Are genetically modified (GM) foods bad for you? This is a controversial topic and at this time I am not going to talk about that question entirely. Nor am I here right now to discuss the ethics of manipulating genes. However, recently there was a study that pointed out that there were no large unintended genetic consequences in the GM tomato’s which were designed to resist ripening.
When the scientists compared the biochemicals of the GM tomato and a wide assortment other non-GM tomatoes, including modern and heirloom varieties, they found no significant differences overall. Thus, although the GM tomato was distinct from its parent, its metabolic profile still fell within the “normal” range of biochemical diversity exhibited by the larger group of varieties. However, the biochemicals related to fruit ripening did show a significant difference — no surprise because that was the intent of the genetic modification (1).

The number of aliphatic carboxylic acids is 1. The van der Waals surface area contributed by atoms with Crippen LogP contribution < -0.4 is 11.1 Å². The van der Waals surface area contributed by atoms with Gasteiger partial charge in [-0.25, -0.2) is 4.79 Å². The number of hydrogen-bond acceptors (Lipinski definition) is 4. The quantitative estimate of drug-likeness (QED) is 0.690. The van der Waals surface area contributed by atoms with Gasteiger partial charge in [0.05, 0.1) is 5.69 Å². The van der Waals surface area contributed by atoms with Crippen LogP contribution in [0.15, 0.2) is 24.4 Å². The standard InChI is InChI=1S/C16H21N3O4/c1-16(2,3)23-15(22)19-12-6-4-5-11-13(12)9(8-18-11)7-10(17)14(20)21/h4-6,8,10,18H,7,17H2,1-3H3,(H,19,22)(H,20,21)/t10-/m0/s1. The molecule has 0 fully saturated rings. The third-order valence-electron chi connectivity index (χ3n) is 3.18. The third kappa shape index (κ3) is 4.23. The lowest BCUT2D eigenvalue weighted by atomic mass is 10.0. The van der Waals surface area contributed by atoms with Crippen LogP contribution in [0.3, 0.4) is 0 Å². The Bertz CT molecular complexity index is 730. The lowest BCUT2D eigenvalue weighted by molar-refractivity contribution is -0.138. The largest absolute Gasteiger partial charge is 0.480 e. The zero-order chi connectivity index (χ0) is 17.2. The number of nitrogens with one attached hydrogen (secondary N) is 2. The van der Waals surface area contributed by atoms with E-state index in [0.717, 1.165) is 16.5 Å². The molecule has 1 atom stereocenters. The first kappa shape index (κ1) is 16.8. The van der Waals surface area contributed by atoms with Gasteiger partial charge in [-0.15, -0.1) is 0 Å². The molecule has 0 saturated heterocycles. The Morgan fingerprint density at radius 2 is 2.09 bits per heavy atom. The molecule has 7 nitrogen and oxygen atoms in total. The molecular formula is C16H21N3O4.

All in all, it seems that the scientists were able to edit the genome as they intended with no other large unintended genetic changes, which is good. But I do have two questions. First do these “extended ripening genes” have any adverse human consequences? Second, for this tomato it sounds like these ripening genes still fall within the normal tomato range of genes. But what is this “normal” range and what measurement did they use?
(1) Crop Science Society of America. “New approach to detecting changes in GM foods.” ScienceDaily. ScienceDaily, 3 April 2014. <www.sciencedaily.com/releases/2014/04/140403131942.htm>.